Over the years I’ve collected a bachelor’s degree in American studies, a master’s degree in history and folklore, and an extensive collection of black aprons.  My first book, Downwind: A People’s History of the Nuclear West was published by University of Nebraska Press in November of 2014.


Downwind: A People’s History of the Nuclear West sheds new light on the hidden costs of the Cold War as it played out in the landscapes and communities of the American West. Based on eight years of oral history fieldwork and extensive research into declassified federal documents, archival records, journalistic coverage, and epidemiological studies, the book is a compelling argument for the legitimacy of ordinary people’s stories as historical evidence. Downwind explores the process via which citizens become aware of environmental contamination in their communities and learn to navigate the industry, media, and federal rhetoric which often accompanies that contamination. “With particular details and personal anguish, downwinder and uranium-affected storytellers have for five decades testified to the ravages of the Cold War, bringing home the truth that all wars—no matter how conceptual they may seem—occur in actual places, where actual people live, grow food, and raise children. They remind us that national security is more costly and complicated than we have been led to believe. No matter their politics, many of those who encounter these stories find their understanding of American history unalterably changed.”

I also have volumes of scribbled-in-notebooks, and dozens of essay and poetry ideas that end up on orderpad notes. Some of them make it onto this blog.

I live with my husband Ryan, our son Callum, and our dogs Assata and Annie in a dear eighty-year old house a few hills away from the Salish Sea, on the shoulder of Cascadia (Seattle).  I am cobble together a living writing, editing, and doing oral history work, while waitressing at a restaurant that shall remain nameless. I’ve been slinging food on and off since I was 18, because it pays the bills, gives me time to research and write and take care of my family, and doesn’t ask too much of my mind. Someday I would like to put away my aprons.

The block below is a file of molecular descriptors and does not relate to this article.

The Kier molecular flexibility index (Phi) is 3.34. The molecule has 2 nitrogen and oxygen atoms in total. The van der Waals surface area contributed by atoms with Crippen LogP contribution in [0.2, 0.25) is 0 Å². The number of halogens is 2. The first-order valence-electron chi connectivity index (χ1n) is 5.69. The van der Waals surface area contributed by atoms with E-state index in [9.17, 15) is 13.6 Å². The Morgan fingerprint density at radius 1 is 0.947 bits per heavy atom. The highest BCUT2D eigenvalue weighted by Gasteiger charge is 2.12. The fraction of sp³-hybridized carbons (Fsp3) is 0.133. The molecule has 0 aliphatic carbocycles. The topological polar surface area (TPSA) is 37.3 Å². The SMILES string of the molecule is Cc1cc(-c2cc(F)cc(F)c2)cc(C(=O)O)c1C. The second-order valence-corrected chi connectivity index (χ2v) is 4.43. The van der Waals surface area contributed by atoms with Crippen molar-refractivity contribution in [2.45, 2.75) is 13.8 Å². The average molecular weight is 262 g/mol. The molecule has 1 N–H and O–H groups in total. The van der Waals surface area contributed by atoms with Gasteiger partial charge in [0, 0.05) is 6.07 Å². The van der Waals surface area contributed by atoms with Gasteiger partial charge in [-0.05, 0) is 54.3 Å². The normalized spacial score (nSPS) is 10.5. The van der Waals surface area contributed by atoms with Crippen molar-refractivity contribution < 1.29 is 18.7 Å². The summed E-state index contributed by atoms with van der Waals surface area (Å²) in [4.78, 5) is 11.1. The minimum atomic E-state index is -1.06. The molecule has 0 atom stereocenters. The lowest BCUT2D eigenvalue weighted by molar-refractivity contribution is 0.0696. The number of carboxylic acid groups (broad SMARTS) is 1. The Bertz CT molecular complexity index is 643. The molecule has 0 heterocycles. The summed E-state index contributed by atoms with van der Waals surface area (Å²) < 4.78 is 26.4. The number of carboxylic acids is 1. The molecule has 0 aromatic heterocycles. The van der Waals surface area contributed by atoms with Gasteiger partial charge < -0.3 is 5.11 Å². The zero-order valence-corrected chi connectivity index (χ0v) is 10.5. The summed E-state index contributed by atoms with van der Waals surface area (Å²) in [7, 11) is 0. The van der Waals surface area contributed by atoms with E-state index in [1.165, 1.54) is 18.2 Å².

Ryan is a radical constructivist who teaches third grade at the school near our home. He is brilliant at what he does, and his students are already starting small beautiful revolutions.  I’ve been in love with him for nine years and counting, and I learn from him all the time. He is passionate, eloquent, spontaneous, intentional, and wholeheartedly dedicated to living fully in the moment and working for a kinder and more just world.


Callum is four. His vocabulary is surpassing both of ours, he’s already kind of a kickass soccer player, and he can read for hours without getting bored. He can beat me in an argument any day of the week. He loves his friends, vegetables, books, trains, birds, beautiful rocks, excavators, the beach, and his dog sisters, he gives incredible hugs, he is smart as a whip, and he swears in context.

photo by Andrea Fuentes Diaz

photo by Andrea Fuentes Diaz

Assata is a Bernese Mountain Dog we picked up ten miles south of Kansas six years ago. Annie is a rescued Great Pyrenees mix who joined our family the summer Callum was born.  They are both sweet, clumsy, and full of love.

We eat out of our garden pretty much every day, go thru sixty pounds of dogfood a month, and take extravagant joy in cooking, baking, and eating. We own too many books and exactly enough records, most of which are sitting in boxes in the garage.  We are perfectly at home living out of backpacks. We believe in social justice, equity, and wind power. Our friends and family are as spectacular as they come.

We get by: the most important work doesn’t pay well, but we have more than enough of all the things that matter.